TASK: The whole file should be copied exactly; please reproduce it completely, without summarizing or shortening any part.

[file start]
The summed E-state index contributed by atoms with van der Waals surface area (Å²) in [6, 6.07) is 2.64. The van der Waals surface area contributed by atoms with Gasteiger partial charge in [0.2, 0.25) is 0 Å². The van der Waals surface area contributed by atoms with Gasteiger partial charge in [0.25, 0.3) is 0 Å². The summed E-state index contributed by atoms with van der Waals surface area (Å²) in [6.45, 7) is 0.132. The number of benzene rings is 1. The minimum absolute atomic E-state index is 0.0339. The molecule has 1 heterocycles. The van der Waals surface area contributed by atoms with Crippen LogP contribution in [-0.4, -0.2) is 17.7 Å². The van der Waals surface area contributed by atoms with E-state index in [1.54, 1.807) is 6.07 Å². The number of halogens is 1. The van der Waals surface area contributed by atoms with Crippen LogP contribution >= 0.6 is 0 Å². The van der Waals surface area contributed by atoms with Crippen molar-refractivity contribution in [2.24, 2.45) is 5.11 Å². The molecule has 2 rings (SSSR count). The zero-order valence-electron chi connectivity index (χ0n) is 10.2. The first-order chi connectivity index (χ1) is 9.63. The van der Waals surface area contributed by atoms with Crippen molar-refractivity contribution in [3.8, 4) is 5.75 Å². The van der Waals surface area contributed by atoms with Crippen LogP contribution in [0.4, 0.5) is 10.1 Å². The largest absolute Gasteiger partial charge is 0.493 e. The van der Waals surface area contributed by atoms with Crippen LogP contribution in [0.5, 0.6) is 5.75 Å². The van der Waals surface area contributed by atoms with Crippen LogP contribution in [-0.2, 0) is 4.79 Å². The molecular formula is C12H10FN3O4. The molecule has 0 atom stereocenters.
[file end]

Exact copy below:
The summed E-state index contributed by atoms with van der Waals surface area (Å²) in [6, 6.07) is 2.64. The van der Waals surface area contributed by atoms with Gasteiger partial charge in [0.2, 0.25) is 0 Å². The van der Waals surface area contributed by atoms with Gasteiger partial charge in [0.25, 0.3) is 0 Å². The summed E-state index contributed by atoms with van der Waals surface area (Å²) in [6.45, 7) is 0.132. The number of benzene rings is 1. The minimum absolute atomic E-state index is 0.0339. The molecule has 1 heterocycles. The van der Waals surface area contributed by atoms with Crippen LogP contribution in [-0.4, -0.2) is 17.7 Å². The van der Waals surface area contributed by atoms with E-state index in [1.54, 1.807) is 6.07 Å². The number of halogens is 1. The van der Waals surface area contributed by atoms with Crippen LogP contribution >= 0.6 is 0 Å². The van der Waals surface area contributed by atoms with Crippen molar-refractivity contribution in [2.24, 2.45) is 5.11 Å². The molecule has 2 rings (SSSR count). The zero-order valence-electron chi connectivity index (χ0n) is 10.2. The first-order chi connectivity index (χ1) is 9.63. The van der Waals surface area contributed by atoms with Crippen molar-refractivity contribution in [3.8, 4) is 5.75 Å². The van der Waals surface area contributed by atoms with Crippen LogP contribution in [0.4, 0.5) is 10.1 Å². The largest absolute Gasteiger partial charge is 0.493 e. The van der Waals surface area contributed by atoms with Crippen LogP contribution in [0.5, 0.6) is 5.75 Å². The van der Waals surface area contributed by atoms with Crippen LogP contribution in [-0.2, 0) is 4.79 Å². The molecular formula is C12H10FN3O4. The molecule has 0 atom stereocenters.